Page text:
Illahee: A new or maybe an old meaning?

For millennia, our histories have been passed down through stories. These “Oral Traditions” are powerful in the meaning and wisdom that are communicated. We all love a good story, right? But occasionally, as new information is gleaned, in hindsight we find some inaccuracies.

We at Camp Illahee have been told and told others that the word “Illahee” meant “Heavenly World” in the Cherokee Language. Our website said it, our liturgy during Sunday worship referenced it, and for all of us, it just made sense. Illahee is a heavenly place. It’s a unique place where kindness, beauty, and welcome encompass all that we do and try to do for the many girls who, for a time each summer, call this place home.

This past summer I remember hearing from a counselor as she described the joy in a camper’s voice as their 15-passenger van turned around the bend on Illahee road. Returning from a hiking trip she shouted, “We’re almost back in heaven!!” Camp is a special place, a beautiful place, and what some might call a “thin place” where the line between heaven and earth is blurred.

Recently I reached out to the kind folks at the Cherokee Language center to learn more about this word and its history. Turns out, Illahee doesn’t mean “heavenly world.” In fact, Illahee isn’t even Cherokee. Rather it originates from the Chinook Jargon: A language spoken by indigenous tribes primarily along the Columbia River in the Pacific Northwest.

The irony is, however, that although Illahee does not mean “heaven,” In the Chinook Jargon, the closest English translation scholars say would be some combination of “land, home, and community.”

Land. Home. Community.

If I were to write a three-word story describing my time at Camp Illahee, it would be that. If I were to write a seven-word story it would be Land, Home, Community, Fried chicken on Sunday. But for the sake of brevity, we can just stick with the former.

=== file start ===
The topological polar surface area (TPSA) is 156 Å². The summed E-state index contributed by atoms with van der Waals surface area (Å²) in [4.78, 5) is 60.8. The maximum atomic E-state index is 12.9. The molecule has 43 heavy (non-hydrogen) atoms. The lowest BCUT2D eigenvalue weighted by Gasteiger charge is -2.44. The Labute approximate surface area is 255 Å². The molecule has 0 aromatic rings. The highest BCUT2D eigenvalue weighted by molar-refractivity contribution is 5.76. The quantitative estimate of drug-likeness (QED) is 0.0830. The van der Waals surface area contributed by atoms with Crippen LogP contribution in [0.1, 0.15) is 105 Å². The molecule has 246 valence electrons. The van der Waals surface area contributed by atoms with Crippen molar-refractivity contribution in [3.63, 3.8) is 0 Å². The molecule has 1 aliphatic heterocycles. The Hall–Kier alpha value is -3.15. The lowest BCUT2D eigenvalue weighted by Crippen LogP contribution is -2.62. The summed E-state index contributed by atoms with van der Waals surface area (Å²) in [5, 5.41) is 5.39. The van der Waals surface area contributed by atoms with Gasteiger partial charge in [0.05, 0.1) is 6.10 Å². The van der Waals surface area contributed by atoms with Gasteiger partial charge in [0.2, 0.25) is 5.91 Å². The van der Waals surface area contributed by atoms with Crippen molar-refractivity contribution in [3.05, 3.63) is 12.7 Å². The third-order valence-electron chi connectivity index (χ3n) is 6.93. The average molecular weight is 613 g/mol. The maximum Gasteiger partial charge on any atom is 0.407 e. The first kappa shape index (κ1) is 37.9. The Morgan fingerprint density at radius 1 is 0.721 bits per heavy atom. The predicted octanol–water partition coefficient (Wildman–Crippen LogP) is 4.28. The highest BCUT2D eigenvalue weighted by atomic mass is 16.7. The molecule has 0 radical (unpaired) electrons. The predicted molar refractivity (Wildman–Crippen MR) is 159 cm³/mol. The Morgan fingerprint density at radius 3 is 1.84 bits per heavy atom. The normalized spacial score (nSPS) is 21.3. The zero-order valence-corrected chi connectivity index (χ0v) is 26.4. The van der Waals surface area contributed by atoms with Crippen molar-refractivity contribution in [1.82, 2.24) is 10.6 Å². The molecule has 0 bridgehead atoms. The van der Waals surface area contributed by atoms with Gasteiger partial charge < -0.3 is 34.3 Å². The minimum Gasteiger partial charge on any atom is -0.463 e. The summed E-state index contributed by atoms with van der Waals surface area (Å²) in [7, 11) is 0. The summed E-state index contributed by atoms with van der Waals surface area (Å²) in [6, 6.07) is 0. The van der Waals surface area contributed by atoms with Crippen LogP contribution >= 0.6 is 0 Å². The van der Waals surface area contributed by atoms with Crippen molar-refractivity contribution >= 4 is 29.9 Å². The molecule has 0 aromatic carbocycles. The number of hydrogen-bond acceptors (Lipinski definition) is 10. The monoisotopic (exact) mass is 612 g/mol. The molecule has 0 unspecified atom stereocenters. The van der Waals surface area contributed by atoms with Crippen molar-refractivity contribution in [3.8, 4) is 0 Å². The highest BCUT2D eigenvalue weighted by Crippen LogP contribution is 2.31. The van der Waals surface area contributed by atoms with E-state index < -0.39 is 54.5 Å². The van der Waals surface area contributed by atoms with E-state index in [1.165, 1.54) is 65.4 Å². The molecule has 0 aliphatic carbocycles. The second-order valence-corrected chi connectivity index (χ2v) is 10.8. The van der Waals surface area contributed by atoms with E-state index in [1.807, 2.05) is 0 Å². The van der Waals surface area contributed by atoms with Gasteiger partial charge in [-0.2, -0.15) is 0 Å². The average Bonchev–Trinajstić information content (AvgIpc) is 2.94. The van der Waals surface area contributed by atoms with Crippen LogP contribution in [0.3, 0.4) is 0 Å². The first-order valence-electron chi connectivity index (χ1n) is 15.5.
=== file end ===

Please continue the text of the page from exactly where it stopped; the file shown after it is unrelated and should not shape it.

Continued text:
It’s no secret that the land on which Camp Illahee exists is beautiful. Florence Williams is a scientist who studies the effects of time in nature on people’s health. She and anyone who has experienced time outside knows how positive it is for us all to disconnect from our screens and reconnect with the land around us. Campers at Illahee experience the power of authentically connecting with the land, whether it be walking down a trail, climbing up a rock, enjoying the shade under a tree, or diving into the lake. In truth, nearly all the goodness of Illahee originates from the land.

Illahee becomes the home of many girls for a time each summer. These old wooden cabins, our open-air dining hall, the ring around the campfire circle, these places are home. They aren’t just for the summer; They always will be. Recently I walked around camp with a group of women who were campers in the 50’s. They walked straight to their cabin. “Feels like home” they said. If the old adage that “Home is where your heart is” is true, then Camp Illahee is home for many.

I often ask older campers or staff the same question: What has kept you coming back year after year to Illahee? Nearly always, part of the answer involves a reference to the community that they have found here. They mention the friends that they never would’ve met if it had not been for camp. They talk about the counselor that sat with them when they were homesick or the best friend who lives time zones away who picks up whenever they call, no matter the time. We are social creatures who desire and need community, and I have found Illahee to be a community like no other.

What struck me about this newfound correct translation is its surprising accuracy. Within all of these words there exists a deep sense of belonging. It’s one of the biggest gifts camp gives to these girls: the chance to belong, be connected, and be part of something bigger than ourselves.